Sam Jones, Sharpshooting Celtics Star of the 1960s, Dies at 88

Sam Jones, the Boston Celtics’ sharpshooting Hall of Fame guard who played on 10 N.B.A. championship teams, a milestone exceeded only by his teammate Bill Russell, died on Thursday in Florida. He was 88.

His death was announced by a Celtics spokesman, who did not specify a cause but said that Jones had been in failing health. He also did not say where in Florida he died, but Jones had been living in the Orlando area.

When Jones was selected by the Celtics out of the historically Black North Carolina College at Durham (now North Carolina Central University) in the first round of the 1957 draft — he was the eighth player chosen overall — he was more astonished and apprehensive than thrilled. Since players at Black colleges had gained little national notice at the time, he viewed himself as a potential pioneer, though he questioned his chances of making a Celtics lineup brimming with stars.

“I had a lot of pressure put on me,” Jones told The Boston Globe in 2009. “We didn’t have scouts coming in to see what the Black colleges were doing. If I make good, they’re going to start looking into the Black colleges.”

Jones and his wife, Gladys Chavis Jones, who died in 2018, had five children. Information on survivors was not immediately available.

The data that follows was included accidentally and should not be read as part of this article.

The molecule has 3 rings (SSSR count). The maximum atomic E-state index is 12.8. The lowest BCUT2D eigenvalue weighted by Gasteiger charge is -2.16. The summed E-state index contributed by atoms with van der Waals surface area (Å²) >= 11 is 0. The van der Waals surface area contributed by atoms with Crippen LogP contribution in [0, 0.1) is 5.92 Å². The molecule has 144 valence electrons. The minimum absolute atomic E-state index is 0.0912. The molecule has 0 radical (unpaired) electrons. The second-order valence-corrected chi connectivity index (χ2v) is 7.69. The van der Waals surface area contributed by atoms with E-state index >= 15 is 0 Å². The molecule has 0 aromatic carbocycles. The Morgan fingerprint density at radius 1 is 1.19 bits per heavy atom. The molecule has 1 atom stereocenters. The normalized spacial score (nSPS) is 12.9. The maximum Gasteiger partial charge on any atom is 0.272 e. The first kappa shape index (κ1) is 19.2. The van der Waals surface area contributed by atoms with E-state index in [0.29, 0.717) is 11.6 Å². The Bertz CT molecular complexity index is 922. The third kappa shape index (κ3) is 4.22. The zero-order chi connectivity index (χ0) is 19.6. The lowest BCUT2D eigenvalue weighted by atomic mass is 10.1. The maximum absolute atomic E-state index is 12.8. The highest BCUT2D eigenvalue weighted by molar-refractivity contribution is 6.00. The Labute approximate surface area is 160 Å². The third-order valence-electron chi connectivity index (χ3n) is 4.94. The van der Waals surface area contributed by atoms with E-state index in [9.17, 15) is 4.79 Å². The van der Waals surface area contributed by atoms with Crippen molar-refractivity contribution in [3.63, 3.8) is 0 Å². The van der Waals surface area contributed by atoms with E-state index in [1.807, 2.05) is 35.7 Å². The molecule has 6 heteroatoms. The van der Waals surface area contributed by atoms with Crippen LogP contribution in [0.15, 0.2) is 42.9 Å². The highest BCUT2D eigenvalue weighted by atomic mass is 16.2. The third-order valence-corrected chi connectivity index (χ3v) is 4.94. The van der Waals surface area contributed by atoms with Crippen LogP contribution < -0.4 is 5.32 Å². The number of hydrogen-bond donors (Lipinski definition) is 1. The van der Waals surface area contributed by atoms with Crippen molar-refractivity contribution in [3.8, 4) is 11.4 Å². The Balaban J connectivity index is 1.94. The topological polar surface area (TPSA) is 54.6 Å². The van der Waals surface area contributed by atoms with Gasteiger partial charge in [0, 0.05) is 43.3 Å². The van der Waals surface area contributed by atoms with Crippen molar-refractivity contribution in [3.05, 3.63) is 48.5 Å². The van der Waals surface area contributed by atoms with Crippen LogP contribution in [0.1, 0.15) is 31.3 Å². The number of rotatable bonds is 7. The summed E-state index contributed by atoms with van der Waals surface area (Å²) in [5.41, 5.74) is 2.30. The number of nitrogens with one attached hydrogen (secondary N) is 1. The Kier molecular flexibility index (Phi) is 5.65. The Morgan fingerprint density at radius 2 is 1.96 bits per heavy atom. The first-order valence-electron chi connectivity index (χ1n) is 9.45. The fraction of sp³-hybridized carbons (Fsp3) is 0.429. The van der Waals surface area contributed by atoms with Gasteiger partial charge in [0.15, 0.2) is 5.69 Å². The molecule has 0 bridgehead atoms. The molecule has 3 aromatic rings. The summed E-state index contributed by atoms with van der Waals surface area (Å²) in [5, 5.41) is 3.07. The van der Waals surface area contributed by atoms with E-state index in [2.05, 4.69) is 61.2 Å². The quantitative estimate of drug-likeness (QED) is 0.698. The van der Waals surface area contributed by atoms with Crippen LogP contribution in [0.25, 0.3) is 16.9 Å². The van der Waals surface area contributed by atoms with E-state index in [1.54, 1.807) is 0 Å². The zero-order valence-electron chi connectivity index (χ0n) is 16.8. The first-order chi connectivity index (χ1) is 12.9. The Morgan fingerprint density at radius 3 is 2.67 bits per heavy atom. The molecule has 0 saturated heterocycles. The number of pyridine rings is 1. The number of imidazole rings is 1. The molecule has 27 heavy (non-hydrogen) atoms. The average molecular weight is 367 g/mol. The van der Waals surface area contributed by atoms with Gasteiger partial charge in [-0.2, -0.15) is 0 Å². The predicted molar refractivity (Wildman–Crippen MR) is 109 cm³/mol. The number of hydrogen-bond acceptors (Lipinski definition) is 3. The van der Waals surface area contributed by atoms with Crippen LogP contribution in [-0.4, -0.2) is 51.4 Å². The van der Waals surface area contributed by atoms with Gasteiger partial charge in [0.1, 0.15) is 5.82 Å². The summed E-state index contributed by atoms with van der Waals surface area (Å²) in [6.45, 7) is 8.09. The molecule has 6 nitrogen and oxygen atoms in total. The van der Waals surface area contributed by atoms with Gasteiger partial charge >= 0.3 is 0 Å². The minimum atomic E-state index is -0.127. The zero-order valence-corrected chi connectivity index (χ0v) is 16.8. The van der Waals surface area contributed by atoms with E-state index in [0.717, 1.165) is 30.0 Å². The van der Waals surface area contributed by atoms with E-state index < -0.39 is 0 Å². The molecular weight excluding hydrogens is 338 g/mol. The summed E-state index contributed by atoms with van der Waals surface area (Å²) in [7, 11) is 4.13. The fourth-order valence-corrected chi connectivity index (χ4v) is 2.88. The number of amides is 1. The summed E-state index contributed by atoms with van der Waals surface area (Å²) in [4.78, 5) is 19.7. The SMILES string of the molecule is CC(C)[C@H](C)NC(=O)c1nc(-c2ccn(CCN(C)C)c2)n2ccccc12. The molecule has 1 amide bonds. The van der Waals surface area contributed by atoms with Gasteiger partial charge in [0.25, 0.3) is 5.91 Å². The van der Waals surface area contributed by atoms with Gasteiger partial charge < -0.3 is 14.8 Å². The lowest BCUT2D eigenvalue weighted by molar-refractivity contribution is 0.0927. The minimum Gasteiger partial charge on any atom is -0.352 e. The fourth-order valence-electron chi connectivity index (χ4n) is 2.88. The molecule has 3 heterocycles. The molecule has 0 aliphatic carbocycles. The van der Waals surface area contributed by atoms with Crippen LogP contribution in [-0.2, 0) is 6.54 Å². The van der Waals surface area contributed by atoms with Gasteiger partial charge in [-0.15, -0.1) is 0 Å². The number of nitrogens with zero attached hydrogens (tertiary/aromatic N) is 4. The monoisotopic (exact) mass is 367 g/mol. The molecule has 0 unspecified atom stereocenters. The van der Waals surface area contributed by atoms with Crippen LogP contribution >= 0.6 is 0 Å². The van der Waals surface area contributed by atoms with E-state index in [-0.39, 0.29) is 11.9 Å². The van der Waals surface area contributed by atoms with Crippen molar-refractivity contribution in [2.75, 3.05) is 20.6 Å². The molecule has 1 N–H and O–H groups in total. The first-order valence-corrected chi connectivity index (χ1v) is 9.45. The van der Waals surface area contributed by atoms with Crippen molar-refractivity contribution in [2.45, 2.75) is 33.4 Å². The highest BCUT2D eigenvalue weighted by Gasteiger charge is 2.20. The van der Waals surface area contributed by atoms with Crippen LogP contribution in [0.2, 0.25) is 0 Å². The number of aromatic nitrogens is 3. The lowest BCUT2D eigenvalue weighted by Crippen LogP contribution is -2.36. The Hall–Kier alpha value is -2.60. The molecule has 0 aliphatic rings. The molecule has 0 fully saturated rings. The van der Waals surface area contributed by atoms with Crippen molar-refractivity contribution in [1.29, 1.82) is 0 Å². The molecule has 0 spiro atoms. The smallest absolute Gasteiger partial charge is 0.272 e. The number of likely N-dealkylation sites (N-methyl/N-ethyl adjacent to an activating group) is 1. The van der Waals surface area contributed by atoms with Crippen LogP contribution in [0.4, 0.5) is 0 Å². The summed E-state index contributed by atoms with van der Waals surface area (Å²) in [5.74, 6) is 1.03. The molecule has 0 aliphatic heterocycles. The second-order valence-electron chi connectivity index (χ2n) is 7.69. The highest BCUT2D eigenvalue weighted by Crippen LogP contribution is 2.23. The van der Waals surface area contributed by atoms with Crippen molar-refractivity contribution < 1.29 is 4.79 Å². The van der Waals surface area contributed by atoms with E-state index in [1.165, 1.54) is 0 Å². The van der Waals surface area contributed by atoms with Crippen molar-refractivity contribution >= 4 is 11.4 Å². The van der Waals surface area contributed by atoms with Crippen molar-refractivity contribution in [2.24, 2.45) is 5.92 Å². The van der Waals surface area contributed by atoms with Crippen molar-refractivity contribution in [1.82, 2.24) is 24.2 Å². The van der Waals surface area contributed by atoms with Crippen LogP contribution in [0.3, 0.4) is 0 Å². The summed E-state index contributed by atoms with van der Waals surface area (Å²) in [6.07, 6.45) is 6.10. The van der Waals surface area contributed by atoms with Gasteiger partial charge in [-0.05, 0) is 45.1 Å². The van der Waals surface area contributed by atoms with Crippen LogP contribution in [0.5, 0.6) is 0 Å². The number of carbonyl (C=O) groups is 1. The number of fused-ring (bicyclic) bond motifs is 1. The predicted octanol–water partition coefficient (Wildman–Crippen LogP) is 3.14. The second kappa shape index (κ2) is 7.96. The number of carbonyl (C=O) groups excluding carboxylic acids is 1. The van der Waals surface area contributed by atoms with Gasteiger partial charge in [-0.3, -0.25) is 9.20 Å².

Jones averaged 17.7 points a game in the regular season for the Celtics, but he was particularly dangerous in the playoffs. He hit a jump shot over the Philadelphia Warriors’ Wilt Chamberlain in the final seconds of Game 7 in the 1962 Eastern Division playoff final, giving Boston a 109-107 victory. He had five of the Celtics’ 10 overtime points against the Los Angeles Lakers in Game 7 of the league finals, helping to propel Boston to a fourth consecutive championship.

Jones relished getting the best of the 7-foot-1 Chamberlain.

“I never challenged him by trying to drive right on him — he’d just block your shot,” he told Terry Pluto for the N.B.A. oral history “Tall Tales” (1992). “I’d stop in front of him and shoot over him. Then I talked to him. I talked to everybody on the court, but it was a lot of fun to say things to Wilt because he’d react to them.”

In a fight-filled fourth quarter of Game 5 in that Celtics-Warriors series, Jones collided with Chamberlain, who outweighed him by nearly 50 pounds, and they exchanged unpleasantries. When Chamberlain grabbed at Jones’s wrist — perhaps in a peace gesture — Jones ran off the court.

“He saw Wilt still coming after him, so Sam picked up one of the photographers’ chairs and held it out at Wilt as if Sam were a lion tamer,” the referee Norm Drucker recalled to Mr. Pluto.

“He was about ready to go up into the stands — he didn’t want to fight,” said Chamberlain, the strongest man in pro basketball. “So I said, ‘Ah, forget it.’”

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